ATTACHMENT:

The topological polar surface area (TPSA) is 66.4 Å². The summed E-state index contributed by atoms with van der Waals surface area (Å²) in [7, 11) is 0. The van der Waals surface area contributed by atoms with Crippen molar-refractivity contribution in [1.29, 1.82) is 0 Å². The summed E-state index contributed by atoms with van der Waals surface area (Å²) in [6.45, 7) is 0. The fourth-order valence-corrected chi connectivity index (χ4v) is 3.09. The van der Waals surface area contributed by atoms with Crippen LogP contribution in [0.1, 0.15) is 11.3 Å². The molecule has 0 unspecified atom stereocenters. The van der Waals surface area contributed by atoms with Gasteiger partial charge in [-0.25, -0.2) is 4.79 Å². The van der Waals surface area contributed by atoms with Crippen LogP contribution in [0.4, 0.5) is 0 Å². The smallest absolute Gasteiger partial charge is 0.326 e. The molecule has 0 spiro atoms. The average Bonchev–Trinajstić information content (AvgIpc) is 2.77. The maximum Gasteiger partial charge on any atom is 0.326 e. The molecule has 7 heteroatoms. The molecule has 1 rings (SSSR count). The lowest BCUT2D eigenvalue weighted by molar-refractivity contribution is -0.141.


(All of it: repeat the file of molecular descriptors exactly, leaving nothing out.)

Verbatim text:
The topological polar surface area (TPSA) is 66.4 Å². The summed E-state index contributed by atoms with van der Waals surface area (Å²) in [7, 11) is 0. The van der Waals surface area contributed by atoms with Crippen molar-refractivity contribution in [1.29, 1.82) is 0 Å². The summed E-state index contributed by atoms with van der Waals surface area (Å²) in [6.45, 7) is 0. The fourth-order valence-corrected chi connectivity index (χ4v) is 3.09. The van der Waals surface area contributed by atoms with Crippen LogP contribution in [0.1, 0.15) is 11.3 Å². The molecule has 0 unspecified atom stereocenters. The van der Waals surface area contributed by atoms with Gasteiger partial charge in [-0.25, -0.2) is 4.79 Å². The van der Waals surface area contributed by atoms with Crippen LogP contribution in [0.4, 0.5) is 0 Å². The smallest absolute Gasteiger partial charge is 0.326 e. The molecule has 0 spiro atoms. The average Bonchev–Trinajstić information content (AvgIpc) is 2.77. The maximum Gasteiger partial charge on any atom is 0.326 e. The molecule has 7 heteroatoms. The molecule has 1 rings (SSSR count). The lowest BCUT2D eigenvalue weighted by molar-refractivity contribution is -0.141.